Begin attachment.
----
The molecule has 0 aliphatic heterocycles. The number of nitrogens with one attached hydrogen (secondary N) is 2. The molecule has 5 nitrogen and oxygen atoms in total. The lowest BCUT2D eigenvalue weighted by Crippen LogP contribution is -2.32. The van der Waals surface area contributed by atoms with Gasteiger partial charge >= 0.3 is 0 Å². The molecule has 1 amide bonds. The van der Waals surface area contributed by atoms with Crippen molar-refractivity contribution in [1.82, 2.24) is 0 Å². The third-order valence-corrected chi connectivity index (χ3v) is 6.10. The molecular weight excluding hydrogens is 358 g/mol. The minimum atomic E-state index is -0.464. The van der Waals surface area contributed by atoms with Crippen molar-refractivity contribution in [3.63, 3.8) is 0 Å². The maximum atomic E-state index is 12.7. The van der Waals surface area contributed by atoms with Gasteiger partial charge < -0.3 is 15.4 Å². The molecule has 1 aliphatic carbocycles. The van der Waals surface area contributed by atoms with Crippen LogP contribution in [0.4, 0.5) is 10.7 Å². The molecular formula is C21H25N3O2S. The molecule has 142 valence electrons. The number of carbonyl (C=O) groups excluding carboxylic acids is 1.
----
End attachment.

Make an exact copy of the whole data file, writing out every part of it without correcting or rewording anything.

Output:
The molecule has 0 aliphatic heterocycles. The number of nitrogens with one attached hydrogen (secondary N) is 2. The molecule has 5 nitrogen and oxygen atoms in total. The lowest BCUT2D eigenvalue weighted by Crippen LogP contribution is -2.32. The van der Waals surface area contributed by atoms with Gasteiger partial charge >= 0.3 is 0 Å². The molecule has 1 amide bonds. The van der Waals surface area contributed by atoms with Crippen molar-refractivity contribution in [1.82, 2.24) is 0 Å². The third-order valence-corrected chi connectivity index (χ3v) is 6.10. The molecular weight excluding hydrogens is 358 g/mol. The minimum atomic E-state index is -0.464. The van der Waals surface area contributed by atoms with Crippen molar-refractivity contribution in [3.63, 3.8) is 0 Å². The maximum atomic E-state index is 12.7. The van der Waals surface area contributed by atoms with Gasteiger partial charge < -0.3 is 15.4 Å². The molecule has 1 aliphatic carbocycles. The van der Waals surface area contributed by atoms with Crippen LogP contribution in [0.4, 0.5) is 10.7 Å². The molecular formula is C21H25N3O2S. The molecule has 142 valence electrons. The number of carbonyl (C=O) groups excluding carboxylic acids is 1.